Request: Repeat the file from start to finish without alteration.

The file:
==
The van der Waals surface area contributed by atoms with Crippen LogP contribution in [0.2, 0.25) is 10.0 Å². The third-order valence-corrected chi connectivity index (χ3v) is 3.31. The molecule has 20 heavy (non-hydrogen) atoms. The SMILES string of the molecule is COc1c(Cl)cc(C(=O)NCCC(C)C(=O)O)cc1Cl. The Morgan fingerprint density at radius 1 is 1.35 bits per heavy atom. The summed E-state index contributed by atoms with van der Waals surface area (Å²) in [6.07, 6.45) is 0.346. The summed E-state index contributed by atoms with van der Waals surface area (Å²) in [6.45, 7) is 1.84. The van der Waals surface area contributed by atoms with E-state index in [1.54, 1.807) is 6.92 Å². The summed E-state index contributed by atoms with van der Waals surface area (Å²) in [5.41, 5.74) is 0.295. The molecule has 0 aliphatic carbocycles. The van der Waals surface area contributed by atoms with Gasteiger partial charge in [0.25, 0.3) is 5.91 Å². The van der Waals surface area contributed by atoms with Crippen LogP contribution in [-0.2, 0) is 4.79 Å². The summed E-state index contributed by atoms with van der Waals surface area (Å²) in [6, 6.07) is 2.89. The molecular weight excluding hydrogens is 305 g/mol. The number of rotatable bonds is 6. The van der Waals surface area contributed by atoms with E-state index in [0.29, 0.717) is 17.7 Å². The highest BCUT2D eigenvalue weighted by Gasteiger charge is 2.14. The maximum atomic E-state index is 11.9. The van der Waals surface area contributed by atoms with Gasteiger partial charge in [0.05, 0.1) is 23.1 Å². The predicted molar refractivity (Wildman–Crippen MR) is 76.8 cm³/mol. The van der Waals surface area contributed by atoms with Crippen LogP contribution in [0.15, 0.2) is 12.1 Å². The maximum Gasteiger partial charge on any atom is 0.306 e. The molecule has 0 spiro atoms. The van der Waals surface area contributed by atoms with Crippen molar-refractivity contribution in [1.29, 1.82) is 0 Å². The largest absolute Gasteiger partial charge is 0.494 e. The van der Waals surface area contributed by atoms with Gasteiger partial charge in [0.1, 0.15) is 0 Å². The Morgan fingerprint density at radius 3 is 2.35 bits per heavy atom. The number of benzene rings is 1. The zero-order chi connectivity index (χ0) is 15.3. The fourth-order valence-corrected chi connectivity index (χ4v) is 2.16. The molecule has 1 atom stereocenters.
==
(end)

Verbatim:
The van der Waals surface area contributed by atoms with Crippen LogP contribution in [0.2, 0.25) is 10.0 Å². The third-order valence-corrected chi connectivity index (χ3v) is 3.31. The molecule has 20 heavy (non-hydrogen) atoms. The SMILES string of the molecule is COc1c(Cl)cc(C(=O)NCCC(C)C(=O)O)cc1Cl. The Morgan fingerprint density at radius 1 is 1.35 bits per heavy atom. The summed E-state index contributed by atoms with van der Waals surface area (Å²) in [6.07, 6.45) is 0.346. The summed E-state index contributed by atoms with van der Waals surface area (Å²) in [6.45, 7) is 1.84. The van der Waals surface area contributed by atoms with E-state index in [1.54, 1.807) is 6.92 Å². The summed E-state index contributed by atoms with van der Waals surface area (Å²) in [5.41, 5.74) is 0.295. The molecule has 0 aliphatic carbocycles. The van der Waals surface area contributed by atoms with Gasteiger partial charge in [0.25, 0.3) is 5.91 Å². The van der Waals surface area contributed by atoms with Crippen LogP contribution in [-0.2, 0) is 4.79 Å². The summed E-state index contributed by atoms with van der Waals surface area (Å²) in [6, 6.07) is 2.89. The molecular weight excluding hydrogens is 305 g/mol. The number of rotatable bonds is 6. The van der Waals surface area contributed by atoms with E-state index in [0.29, 0.717) is 17.7 Å². The highest BCUT2D eigenvalue weighted by Gasteiger charge is 2.14. The maximum atomic E-state index is 11.9. The van der Waals surface area contributed by atoms with Gasteiger partial charge in [0.05, 0.1) is 23.1 Å². The predicted molar refractivity (Wildman–Crippen MR) is 76.8 cm³/mol. The van der Waals surface area contributed by atoms with Crippen LogP contribution in [0.15, 0.2) is 12.1 Å². The maximum Gasteiger partial charge on any atom is 0.306 e. The molecule has 0 spiro atoms. The van der Waals surface area contributed by atoms with Crippen molar-refractivity contribution in [1.29, 1.82) is 0 Å². The largest absolute Gasteiger partial charge is 0.494 e. The van der Waals surface area contributed by atoms with Gasteiger partial charge in [0.1, 0.15) is 0 Å². The Morgan fingerprint density at radius 3 is 2.35 bits per heavy atom. The number of benzene rings is 1. The zero-order chi connectivity index (χ0) is 15.3. The fourth-order valence-corrected chi connectivity index (χ4v) is 2.16. The molecule has 1 atom stereocenters.